Emma Wilcox

Emma Wilcox, a woman with her hair pulled back and rectangular glasses, is wearing a black shirt and posed in front of a black background.
Recorded by:
Interview Date(s):Wednesday, January 18, 2017
Location:Residence of Emma Wilcox
Transcript(s):PDF icon Transcript

Emma Wilcox is the Gallery Director at Gallery Aferro, where, with co-founder Artistic Director Evonne Davis she has designed and implemented hundreds of exhibits, public programs, educational initiatives, public art projects as well as more than two dozen publications. Addressing barriers to full cultural participation by historically underserved populations has been an overriding concern throughout the gallery’s fifteen years of existence, during which time we have earned 5 consecutive citations of excellence from the NJSCA. Many of our efforts have been highly collaborative in nature, involving dozens of other nonprofits, museums, galleries, and collectives, such as our 2012 digital animation "remixes" by Newark youth of Newark Museum collection artworks, our 2013 project, Jan Sawka 1946-2012: Reflections on Everyman, which focused on the life and work on Polish exile, artist and activist Jan Sawka, including Sawka's support of the Solidarity movement, or our ongoing project about Newark’s Kea Tawana and her ark, a large-scale community oral history project in collaboration with the Price Institute for Ethnicity, Race and the Modern Experience, Rutgers-Newark. She recently gave a 2016 TedX talk about art, audience, community, power dynamics, resistance, and the “strange and enduring power of arts experiences” such as the Aferro Mobile Portrait Studio. She studied photography at the School of Visual Arts and was part of the 2015-2017 cohort of the the Prudential Foundation Nonprofit Executive Fellows Program at the Institute for Ethical Leadership at Rutgers Business School. Within the greater tristate area, as a mentor, educator, and neighbor, she answers to shouts of HEY GALLERY LADY! The co-directors were invited to join the 2013 convening of the Gustav Heningburg Civic Fellowship, Rutgers Institute for Culture, Ethnicity and the Modern Experience, and jointly shared the honor of the Printmaking Center of NJ’s 2013 Erena Ray Award for Art and Social Justice.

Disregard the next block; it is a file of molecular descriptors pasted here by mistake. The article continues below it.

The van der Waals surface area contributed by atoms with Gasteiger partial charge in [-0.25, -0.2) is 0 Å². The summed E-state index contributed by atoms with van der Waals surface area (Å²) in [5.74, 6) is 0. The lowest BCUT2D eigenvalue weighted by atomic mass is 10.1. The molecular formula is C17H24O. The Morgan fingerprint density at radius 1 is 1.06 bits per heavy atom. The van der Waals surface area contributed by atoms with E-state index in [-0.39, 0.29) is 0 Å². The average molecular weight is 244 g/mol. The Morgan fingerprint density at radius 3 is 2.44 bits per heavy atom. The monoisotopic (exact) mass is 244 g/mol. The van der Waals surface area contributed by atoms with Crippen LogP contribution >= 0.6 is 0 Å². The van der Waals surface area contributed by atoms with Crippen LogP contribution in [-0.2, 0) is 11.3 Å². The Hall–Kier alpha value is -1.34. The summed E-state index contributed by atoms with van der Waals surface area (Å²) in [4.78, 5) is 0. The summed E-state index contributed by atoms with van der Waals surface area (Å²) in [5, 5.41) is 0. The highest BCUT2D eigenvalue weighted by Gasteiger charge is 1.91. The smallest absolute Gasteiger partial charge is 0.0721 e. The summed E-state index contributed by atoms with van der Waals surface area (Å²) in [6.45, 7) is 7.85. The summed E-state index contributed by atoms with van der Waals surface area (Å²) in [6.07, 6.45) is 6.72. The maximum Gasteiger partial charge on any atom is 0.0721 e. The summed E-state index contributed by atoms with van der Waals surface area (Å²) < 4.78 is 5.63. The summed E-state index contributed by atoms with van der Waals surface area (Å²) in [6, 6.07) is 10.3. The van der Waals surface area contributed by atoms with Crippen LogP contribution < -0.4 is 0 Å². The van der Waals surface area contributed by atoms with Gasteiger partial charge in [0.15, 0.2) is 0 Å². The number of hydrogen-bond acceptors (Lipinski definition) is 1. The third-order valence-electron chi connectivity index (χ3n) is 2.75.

She is a working artist and writer, maintaining an artistic and curatorial interest in history, including the history of artist communities. As a photographer she is concerned with environmental justice, land usage, eminent domain, and the role of individual memory in the creation of local history, with work in the collection of the Philadelphia Museum of Art. Her solo exhibitions include Where it Falls, The Print Center, Philadelphia, PA and William Patterson University Galleries, Wayne, NJ, 2012, Emma Wilcox, 2010 at Gitterman Gallery, New York, NY, Salvage Rights, Real Art Ways, Hartford, CT, 2009 and Forensic Landscapes, Jersey City Museum, 2007.  She is the recipient of a Harpo Foundation Grant, a NoMAA Creative Grant, a NJ State Arts Council Fellowship for photography, the Camera Club Of NY residency, the Newark Museum Residency and was a core participant in Night School at the New Museum in 2008.  She participated in Emerge 7, Aljira, Newark, NJ and AIM 29, Bronx Museum, Bronx, NY. Where It Falls, a traveling exhibition and publication of her artwork, was inspired by a text fragment from the original 1713 survey of Newark, encountered when she was an artist in residence at the Newark Museum, and was reviewed in Art in America. She has worked with former Special Collections librarian for the Newark Library Jared Ash on several projects and has been featured on Women in Photography, the New Yorker, American Suburb X, Lolife and Black and White magazines, and the New Yorker’s photo blog, Photo Booth and has written for Bomb, Zing, and Influence magazines. She lectures regularly on art and cultural engagement topics for organizations ranging from the College Art Association, the NJ Historical Society, Rider University/NJ Arts Pride, and many others. She lives by the river.